Hello kids. For this week’s review, I am going after Hidden Figures, the movie about 3 black women who helped revolutionize the space program and get John Glen into the final frontier. In short, this is a great movie. Why you may ask? Well, let’s jump into it.
Story: As I said, this film follows the lives of Katherine Johnson, Dorothy Vaughan, and Mary Jackson as they work with NASA in the early 1960s and help the US space program compete and surpass the Soviet space program. The story shows their struggles as black women dealing with the injustices from both within NASA and outside in their daily lives. That being said, the story is presented in a much more uplifting way than other films would (which makes sense considering its PG rating) and leaves audience members feeling happy and excited for these ladies’ successes. As a whole, the story is great but when looking at the micro-level, the multiple story lines get slightly confusing and cumbersome.
Acting: The stars of the show here are Taraji Henson, Octavia Spencer, and Janelle Monae and they are no less than great in their roles. The trio plays their parts well and convey the emotions of their characters well in their performances but unfortunately never take that next step from great to amazing. While I believe that blame is to be put on the script, its still a fact (an unfortunate one at that) that none of them will be winning Oscars for these roles. In the supporting cast, Kevin Costner is good but honestly no different than previous roles and the rest of the cast, highlighted by Kirsten Dunst and Mahershala Ali, are pretty lifeless. It feels like they came to set, recorded their lines once, and then left. Kind of a shame since those two are pretty great in other roles. Oh well.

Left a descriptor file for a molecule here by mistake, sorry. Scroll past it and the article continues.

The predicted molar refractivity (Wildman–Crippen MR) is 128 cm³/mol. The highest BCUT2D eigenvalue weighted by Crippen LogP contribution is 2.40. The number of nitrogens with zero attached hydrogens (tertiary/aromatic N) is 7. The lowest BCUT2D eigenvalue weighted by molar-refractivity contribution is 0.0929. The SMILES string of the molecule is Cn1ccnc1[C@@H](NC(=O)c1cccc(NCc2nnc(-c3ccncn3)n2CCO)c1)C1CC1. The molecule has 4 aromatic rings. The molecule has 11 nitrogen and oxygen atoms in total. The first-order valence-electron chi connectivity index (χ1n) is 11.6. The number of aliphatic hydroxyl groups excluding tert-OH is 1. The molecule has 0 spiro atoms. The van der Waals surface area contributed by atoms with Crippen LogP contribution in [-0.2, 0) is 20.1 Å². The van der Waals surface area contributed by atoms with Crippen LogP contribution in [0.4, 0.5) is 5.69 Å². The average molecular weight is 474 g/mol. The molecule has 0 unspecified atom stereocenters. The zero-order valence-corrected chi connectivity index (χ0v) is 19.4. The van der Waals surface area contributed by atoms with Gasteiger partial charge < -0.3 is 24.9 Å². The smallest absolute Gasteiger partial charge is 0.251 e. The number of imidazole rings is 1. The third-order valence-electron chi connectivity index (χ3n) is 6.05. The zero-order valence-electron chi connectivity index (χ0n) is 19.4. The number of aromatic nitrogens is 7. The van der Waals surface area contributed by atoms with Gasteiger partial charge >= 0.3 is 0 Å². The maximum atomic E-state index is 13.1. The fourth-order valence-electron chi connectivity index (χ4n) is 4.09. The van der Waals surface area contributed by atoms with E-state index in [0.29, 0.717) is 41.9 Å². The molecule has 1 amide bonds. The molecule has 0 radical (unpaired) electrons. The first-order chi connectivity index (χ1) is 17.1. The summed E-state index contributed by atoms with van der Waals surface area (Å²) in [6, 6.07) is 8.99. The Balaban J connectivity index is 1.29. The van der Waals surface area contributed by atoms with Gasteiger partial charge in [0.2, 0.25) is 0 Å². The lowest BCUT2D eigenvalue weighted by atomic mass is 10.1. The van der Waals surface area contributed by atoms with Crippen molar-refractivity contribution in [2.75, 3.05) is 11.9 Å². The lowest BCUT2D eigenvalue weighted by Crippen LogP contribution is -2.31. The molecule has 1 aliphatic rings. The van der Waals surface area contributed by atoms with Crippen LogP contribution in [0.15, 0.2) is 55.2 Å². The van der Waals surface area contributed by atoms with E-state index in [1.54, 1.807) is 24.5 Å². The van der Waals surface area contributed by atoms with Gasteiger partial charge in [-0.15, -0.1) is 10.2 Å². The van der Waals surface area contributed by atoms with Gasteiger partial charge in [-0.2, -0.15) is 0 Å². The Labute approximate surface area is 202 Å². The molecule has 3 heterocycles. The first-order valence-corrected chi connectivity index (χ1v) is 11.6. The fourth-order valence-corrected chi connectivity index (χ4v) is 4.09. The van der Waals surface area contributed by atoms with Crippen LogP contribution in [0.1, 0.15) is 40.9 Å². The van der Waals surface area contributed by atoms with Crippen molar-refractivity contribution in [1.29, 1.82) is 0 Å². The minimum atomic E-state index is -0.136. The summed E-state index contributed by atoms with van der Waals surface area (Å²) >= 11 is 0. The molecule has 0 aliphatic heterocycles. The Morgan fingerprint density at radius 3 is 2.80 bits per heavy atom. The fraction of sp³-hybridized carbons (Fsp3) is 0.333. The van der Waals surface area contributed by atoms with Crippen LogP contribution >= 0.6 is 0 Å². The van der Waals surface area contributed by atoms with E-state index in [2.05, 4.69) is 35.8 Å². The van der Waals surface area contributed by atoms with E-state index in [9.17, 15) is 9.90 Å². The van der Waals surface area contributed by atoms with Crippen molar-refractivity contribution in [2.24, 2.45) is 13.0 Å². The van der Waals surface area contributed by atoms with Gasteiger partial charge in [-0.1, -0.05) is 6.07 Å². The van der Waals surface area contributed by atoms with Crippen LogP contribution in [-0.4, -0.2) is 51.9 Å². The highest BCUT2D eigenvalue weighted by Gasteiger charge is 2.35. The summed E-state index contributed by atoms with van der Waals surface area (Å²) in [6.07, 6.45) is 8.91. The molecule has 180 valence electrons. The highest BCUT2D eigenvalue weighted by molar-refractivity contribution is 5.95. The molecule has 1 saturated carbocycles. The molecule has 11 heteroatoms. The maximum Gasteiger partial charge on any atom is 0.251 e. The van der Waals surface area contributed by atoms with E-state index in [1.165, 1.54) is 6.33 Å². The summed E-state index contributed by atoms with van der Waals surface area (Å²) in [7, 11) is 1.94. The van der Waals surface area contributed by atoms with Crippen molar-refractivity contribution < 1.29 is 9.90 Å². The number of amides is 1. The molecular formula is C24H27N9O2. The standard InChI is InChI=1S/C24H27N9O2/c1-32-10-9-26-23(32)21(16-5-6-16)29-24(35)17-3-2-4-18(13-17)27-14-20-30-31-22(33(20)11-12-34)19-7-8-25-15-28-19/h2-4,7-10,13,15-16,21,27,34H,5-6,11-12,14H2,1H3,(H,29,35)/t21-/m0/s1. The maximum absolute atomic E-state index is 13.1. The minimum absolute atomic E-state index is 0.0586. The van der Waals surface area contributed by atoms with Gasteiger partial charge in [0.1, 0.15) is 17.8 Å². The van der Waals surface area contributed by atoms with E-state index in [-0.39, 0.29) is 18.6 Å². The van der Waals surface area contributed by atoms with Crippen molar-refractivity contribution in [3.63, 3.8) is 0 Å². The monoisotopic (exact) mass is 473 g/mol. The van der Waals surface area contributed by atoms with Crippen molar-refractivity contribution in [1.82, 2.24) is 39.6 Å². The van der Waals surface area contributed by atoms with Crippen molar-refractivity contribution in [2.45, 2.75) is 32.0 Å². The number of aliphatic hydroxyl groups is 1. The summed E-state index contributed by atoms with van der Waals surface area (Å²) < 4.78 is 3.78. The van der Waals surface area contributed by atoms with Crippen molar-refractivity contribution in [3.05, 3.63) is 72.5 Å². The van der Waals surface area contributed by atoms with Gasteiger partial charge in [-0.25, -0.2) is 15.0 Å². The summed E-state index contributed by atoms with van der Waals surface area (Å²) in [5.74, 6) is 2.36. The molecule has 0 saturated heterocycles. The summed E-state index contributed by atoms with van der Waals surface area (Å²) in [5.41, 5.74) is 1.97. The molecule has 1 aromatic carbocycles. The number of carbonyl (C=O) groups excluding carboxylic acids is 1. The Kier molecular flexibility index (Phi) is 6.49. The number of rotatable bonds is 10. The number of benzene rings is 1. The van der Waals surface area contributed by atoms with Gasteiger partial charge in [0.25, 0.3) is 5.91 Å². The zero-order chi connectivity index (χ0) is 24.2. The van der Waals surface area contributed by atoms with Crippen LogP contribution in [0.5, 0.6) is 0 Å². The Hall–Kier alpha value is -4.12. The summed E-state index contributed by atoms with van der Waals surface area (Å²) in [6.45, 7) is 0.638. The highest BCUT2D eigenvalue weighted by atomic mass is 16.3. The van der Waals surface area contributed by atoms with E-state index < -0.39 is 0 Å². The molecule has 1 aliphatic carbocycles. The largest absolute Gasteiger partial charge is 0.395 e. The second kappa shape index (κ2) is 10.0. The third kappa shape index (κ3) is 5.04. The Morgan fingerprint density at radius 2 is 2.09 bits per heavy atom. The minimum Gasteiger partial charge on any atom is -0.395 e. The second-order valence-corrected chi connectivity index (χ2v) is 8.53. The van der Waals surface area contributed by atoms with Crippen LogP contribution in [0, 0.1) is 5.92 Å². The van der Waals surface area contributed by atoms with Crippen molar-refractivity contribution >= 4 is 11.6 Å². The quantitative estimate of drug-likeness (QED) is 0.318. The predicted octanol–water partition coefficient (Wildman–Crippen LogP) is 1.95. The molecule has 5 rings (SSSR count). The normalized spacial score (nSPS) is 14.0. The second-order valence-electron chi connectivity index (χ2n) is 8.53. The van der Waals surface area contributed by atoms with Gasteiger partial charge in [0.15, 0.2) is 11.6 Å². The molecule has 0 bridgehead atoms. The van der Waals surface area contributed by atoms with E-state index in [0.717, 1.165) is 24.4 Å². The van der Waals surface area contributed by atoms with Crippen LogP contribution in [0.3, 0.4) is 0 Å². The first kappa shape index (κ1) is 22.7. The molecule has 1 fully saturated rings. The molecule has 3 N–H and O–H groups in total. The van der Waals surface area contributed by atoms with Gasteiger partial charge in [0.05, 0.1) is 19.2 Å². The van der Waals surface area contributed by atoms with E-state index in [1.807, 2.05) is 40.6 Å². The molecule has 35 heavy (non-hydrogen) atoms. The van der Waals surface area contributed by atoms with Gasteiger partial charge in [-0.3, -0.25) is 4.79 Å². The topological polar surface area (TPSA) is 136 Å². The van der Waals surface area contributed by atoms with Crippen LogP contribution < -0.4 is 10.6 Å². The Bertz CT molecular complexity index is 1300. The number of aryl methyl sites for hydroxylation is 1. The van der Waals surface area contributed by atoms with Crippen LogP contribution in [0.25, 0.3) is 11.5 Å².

Presentation: The movie looks good and (with the period music) feels like the 1960s. Additionally, they take time to show all the space stuff, from suits to rockets to capsules, and anyone who loves that stuff will love that attention to detail. Unfortunately, they ruin it with the wonderful use of stock footage. I understand using footage for famous broadcasts from figures like JFK or MLK but shifting from stock footage to the stuff they filmed for this movie is annoying and breaks the immersion.
Effect: Faults aside, this is a pretty great movie. It is a good reminder of not only where we were as a country 50 years ago and how the struggles of a few helped better the country as a whole but also shows how we had to come together to solve the greatest problems that we faced and I believe both of those messages are important for Americans in 2017.
Other: My final fault is that this film is a little over two hours and yet could probably have been cut by about 15 minutes. There were times where the movie grinds to a halt before getting back to speed. Luckily it doesn’t take away too much from the film but it is important to note nonetheless.
Wrapping dis up, this is a movie that I think everyone should go see at some point. If you don’t get around to it while it’s in theaters, then be sure to find it on DVD (and by DVD I mean Blu-Ray) or the streaming device of your choice.